Ensuring you have the best business internet connection is critical for everyone. Being able to achieve the fastest speeds whilst minimising downtime will positively impact your productivity and profits.
Everyone knows and hates connectivity suppliers boasting of ‘up to’ speeds, that then fail to deliver, or connectivity being lost to constant outages. So, before you take out your next broadband or leased line contract what do you need to know?
You want to know that when signing that contract, the company you’re signing up with doesn’t suffer from regular outages, causing loss of connectivity or downtime.
You should be looking to internet service providers (ISPs) that are boasting about the number of 9’s they have or that will guarantee 100%.
What do the 9’s mean?
Well four 9’s means they have had connectivity (not including planned maintenance that you are informed of) for 99.99% of the time in the last year. This means they didn’t have connectivity for just over 52 minutes in the whole year. Take that to five 9’s and you get to only being without internet for 5 minutes 26 seconds across the whole year.
Another thing to question is whether they’re providing an SLA. Having a service level agreement, that tells you that any issues will be fixed in a certain amount of time, will give you a level of confidence that you’re important as a customer and that they trust both their ability to deliver and ability to address and fix any unforeseen issues.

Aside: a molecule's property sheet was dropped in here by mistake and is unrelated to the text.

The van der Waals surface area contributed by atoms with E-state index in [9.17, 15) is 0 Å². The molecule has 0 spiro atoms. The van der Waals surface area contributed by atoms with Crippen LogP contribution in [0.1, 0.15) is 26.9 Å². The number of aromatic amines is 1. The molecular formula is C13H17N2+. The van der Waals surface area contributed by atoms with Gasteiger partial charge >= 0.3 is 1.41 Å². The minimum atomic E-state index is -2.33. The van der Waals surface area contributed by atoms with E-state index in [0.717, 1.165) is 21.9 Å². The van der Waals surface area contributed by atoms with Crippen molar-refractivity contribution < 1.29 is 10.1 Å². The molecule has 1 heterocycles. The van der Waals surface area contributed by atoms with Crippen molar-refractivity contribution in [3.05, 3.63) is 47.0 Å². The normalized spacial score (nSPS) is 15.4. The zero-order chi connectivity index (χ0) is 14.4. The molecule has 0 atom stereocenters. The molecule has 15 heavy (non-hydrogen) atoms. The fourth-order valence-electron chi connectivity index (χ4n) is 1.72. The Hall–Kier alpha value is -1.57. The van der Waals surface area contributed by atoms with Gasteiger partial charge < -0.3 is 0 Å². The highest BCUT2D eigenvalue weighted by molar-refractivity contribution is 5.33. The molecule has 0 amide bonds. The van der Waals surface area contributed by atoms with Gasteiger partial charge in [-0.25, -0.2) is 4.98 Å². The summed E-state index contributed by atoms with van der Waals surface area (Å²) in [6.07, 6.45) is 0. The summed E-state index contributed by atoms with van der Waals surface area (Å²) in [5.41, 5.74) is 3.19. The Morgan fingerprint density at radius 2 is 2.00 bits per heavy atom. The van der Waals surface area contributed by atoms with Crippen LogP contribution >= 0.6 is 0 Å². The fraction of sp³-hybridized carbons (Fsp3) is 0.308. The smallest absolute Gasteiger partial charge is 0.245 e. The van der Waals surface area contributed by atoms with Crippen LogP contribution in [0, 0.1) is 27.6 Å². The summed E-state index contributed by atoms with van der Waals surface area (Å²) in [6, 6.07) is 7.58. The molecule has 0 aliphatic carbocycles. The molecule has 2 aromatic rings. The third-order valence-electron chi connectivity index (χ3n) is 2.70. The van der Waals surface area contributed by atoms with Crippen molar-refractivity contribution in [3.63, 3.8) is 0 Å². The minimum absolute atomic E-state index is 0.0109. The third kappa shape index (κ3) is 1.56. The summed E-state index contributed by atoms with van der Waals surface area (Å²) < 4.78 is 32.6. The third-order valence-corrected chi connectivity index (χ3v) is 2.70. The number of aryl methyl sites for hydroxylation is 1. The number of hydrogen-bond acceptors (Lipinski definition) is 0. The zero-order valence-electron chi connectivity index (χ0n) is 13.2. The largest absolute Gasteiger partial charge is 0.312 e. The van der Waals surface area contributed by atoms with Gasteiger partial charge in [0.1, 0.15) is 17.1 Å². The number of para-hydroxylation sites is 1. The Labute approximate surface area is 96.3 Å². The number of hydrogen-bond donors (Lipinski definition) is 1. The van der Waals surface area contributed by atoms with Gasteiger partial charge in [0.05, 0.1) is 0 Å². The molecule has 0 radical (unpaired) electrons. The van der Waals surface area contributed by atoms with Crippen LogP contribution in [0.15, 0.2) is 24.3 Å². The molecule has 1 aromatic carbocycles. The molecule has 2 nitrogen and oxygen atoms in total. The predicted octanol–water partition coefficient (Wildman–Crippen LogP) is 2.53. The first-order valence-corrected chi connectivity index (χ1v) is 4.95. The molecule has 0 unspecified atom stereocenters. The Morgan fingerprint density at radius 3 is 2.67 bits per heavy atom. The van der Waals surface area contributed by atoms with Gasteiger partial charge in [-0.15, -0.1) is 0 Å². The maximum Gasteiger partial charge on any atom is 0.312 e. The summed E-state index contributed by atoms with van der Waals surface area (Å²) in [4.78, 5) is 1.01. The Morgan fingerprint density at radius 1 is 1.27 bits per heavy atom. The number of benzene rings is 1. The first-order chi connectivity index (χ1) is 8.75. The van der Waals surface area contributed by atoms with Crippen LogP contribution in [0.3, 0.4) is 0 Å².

Speed and bandwidth are not the same thing. When we talk about speed, we are talking about the amount of time it takes for your computer to get a response from the requested service (known as a ping) – it should take milliseconds. The time taken to get a ping is called latency, and it’s never consistent, so you’ll find it hard for an ISP to commit to a guaranteed speed.
This is where the ISP might start using the ‘up to’ phrase and quoting potential speeds. To validate this claim, it’s worth trying to find out how close your premises is to the nearest street cabinet (green BT box with a number on it), unless you can get full fibre.
The further away you are from your nearest cabinet, the slower your speed will be. At 300m away you will see speeds starting to drop, and by 1,500m it’s estimated that you can only achieve a maximum 4Mbps download speed with standard fibre broadband (FTTC). Even with full fibre (FTTP) you may not be able to get full gigabit connectivity as in certain, generally more rural, areas capacity at the exchange might prevent full speed from being achieved.
With reliability, speed and bandwidth ticked off, you will be in a much better position to know whether the next business broadband contract you sign will be the best one for you. Our in-house connectivity experts can also help you to find out what’s available. As an agnostic supplier we can advise on all the options. Visit our broadband or leased line pages to find out more or contact us to have a conversation today.
In our next blog we will be looking at other questions you should ask when deciding on a new business broadband contract.